Van Wyck, Mayor — Matter of

192 Public Papers of Governor Roosevelt

State of New York
Executive Chamber
Albany, November 23, 1900

In the Matter of the Charges preferred against Robert A. Van Wyck, mayor of the city of New York — Opinion

The brief presented by Mr. Hayes of counsel to the "World" undated but received in this office November 20, contains no additional testimony or indication where additional testimony can be obtained. The situation is therefore unchanged from what it was on October 4, 1900, when the Attorney General wrote his letter tome.

There is therefore, as stated by the Attorney General in his letter of November23, little to add to what was contained in his letter of October 4, and in the statement issued by me on November 17.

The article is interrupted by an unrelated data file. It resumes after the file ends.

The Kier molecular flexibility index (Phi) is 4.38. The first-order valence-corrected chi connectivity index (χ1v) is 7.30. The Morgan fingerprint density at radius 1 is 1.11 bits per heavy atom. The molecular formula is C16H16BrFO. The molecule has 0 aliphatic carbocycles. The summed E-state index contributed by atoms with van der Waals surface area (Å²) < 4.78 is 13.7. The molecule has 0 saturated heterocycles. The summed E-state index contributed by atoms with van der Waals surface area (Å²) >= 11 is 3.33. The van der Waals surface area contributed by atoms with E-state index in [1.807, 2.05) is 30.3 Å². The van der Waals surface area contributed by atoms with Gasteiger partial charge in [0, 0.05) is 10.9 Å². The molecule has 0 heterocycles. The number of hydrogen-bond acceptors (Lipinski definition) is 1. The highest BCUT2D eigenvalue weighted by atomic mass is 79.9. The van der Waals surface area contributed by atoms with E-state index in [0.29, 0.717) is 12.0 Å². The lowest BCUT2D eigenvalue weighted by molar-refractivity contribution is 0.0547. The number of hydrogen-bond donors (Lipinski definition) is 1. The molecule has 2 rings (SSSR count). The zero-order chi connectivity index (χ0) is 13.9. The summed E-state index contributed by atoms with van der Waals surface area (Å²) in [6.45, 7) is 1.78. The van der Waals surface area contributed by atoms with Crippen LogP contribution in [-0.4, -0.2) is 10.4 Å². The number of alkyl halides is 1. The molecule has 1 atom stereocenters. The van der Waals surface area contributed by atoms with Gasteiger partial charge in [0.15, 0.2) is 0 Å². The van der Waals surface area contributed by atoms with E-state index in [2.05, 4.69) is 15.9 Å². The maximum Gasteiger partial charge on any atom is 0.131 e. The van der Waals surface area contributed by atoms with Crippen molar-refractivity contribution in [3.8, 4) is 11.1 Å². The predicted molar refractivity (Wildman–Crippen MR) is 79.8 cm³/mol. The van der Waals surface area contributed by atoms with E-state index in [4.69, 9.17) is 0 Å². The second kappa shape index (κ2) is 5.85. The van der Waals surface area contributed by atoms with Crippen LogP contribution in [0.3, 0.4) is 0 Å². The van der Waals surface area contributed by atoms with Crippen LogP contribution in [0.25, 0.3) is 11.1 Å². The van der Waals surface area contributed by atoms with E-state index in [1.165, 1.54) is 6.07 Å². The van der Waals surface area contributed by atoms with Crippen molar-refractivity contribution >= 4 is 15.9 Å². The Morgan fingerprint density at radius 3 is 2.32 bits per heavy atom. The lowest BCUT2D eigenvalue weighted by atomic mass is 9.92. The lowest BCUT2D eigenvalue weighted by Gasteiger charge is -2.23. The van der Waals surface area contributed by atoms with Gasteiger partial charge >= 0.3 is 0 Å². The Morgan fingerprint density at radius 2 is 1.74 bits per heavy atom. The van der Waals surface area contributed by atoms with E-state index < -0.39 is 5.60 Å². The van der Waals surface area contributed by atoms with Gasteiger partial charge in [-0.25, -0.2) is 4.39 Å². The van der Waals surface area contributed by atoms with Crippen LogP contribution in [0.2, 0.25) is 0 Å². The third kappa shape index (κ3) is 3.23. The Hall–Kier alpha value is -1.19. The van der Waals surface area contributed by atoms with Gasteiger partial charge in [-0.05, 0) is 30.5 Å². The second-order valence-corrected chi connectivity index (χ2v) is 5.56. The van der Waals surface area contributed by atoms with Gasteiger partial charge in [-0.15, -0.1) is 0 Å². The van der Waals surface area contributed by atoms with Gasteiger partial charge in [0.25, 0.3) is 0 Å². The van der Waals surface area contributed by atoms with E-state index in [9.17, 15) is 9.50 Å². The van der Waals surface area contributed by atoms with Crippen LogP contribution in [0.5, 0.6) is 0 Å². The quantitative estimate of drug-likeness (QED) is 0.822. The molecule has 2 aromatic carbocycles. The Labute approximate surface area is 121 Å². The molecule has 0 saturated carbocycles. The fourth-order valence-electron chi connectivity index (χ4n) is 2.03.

I concur in the Attorney General's opinion. My judgment is that the so-called ice trust is not a corporation in which the mayor of New York should have stock. But no proof has been offered of any wilful violation of law on the part of the mayor such as would justify the drastic measure of removing him from office. The power of removal from office of elective officers should be treated much as we treat the power of impeachment. It is an extraordinary and not an ordinary remedy.

The normal remedy for bad government must be an appeal to the people, and only in wholly exceptional cases is it desirable to substitute for this appeal to the people, an appeal to the power of removal or the power of impeachment.

The case is therefore dismissed.

Theodore Roosevelt



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